In this study, we applied the SELINE method to investigate laminar-specific evoked BOLD responses across cortical layers with high spatial and temporal resolution. The SELINE method has sharper and better ROI-selectivity than the GELINE method, employing the refocusing 180° RF pulse perpendicular to the excitation plane. It should be noted that a part of tissue on the upper side of the 2D SELINE image (Fig. 1F) remained outside the ROI and was severely distorted due to nonlinear gradient around the air-tissue boundary (i.e., skull) and chemical shift of fat signals (Sakurai et al., 1992) at an ultra-high magnetic field (14.1T). Since our analyses focused on cortical layers (0–2 mm) and the varying displacement resulted in geometric distortion occurred outside of the cortex, the influence of the imperfect suppression was negligible. As ascertained in the 2D GELINE image (Fig. 1C), a major signal source of the pile-up displacement artifact was fat tissue. This issue thus can be alleviated by applying fat suppression pulses and high readout bandwidth (Raimondo, Heij, et al., 2023; Sakurai et al., 1992). Our results show that the peak signal of SELINE is spread across the cortical layers while that of GELINE is at the superficial layer (Han et al., 2019; Krüger & Glover, 2001). By pushing the temporal resolution of SELINE to 200 ms, we also demonstrate the feasibility to map laminar-specific BOLD responses with less large draining vein effects (Boxerman et al., 1995; J. Goense et al., 2016; Goense & Logothetis, 2006; Han et al., 2019, 2021; Weisskoff et al., 1994; Yacoub et al., 2003, 2005; Zhao et al., 2004, 2006), in comparison to the GELINE method.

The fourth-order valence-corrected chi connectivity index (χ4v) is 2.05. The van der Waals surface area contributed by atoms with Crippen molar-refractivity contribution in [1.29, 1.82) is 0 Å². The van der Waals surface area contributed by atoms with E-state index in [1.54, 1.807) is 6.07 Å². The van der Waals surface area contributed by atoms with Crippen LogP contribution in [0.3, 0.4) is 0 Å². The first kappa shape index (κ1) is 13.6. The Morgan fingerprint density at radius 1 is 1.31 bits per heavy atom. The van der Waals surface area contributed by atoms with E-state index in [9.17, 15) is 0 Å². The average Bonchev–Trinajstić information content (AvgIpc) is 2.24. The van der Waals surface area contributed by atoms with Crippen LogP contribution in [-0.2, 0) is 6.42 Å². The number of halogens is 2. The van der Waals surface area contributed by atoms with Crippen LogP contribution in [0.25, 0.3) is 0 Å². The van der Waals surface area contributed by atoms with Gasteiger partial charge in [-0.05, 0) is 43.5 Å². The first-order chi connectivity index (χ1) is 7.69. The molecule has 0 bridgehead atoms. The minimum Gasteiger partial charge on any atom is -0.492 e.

Significant effort with high-field fMRI has been made to explore laminar fMRI responses corresponding to distinct information flows (e.g., top-down/bottom-up or feedforward/feedback) at high spatial and temporal scales in both animals and humans. Among these efforts detecting BOLD, cerebral blood volume (CBV), and cerebral blood flow (CBF) signals with both SE and GRE methods, cortical depth-dependent fMRI has identified hemodynamic regulation, blood volume distribution, circuit-specific laminar responses, and hierarchical information streams across cortical layers in animal (Albers et al., 2018; S. Choi, Chen, et al., 2023; S. Choi, Zeng, et al., 2022; J. B. Goense & Logothetis, 2006; Jung et al., 2021; Lu et al., 2004; Shen & Duong, 2016; Silva & Koretsky, 2002; X. Yu et al., 2014; Zhao et al., 2004, 2006) and human brains (Finn et al., 2019; Huber et al., 2017; Kashyap et al., 2018; Sharoh et al., 2019; Y. Yu et al., 2019). In particular, high-resolution CBV-fMRI, based on the VASO mapping scheme, has been used to measure layer-specific directional functional connectivity across human motor cortex and somatosensory and premotor regions (Huber et al., 2017). It should be noted that the cortical thickness of human brains is in the range of 1–4 mm, which is highly comparable to that of rodent brains in the range of 1–2 mm (Fischl & Dale, 2000). Given the limited spatial resolution of the high field laminar-fMRI method (~600-700 um), the thoroughly counted voxels across different cortical depth regions are in the single digit number. This could be much better improved by the developed line-scanning fMRI method, as well as with ultra-fast sampling rates that enable the detection of fast hemodynamic responses across cortical layers without compounding artifacts (Caballero-Gaudes & Reynolds, 2017).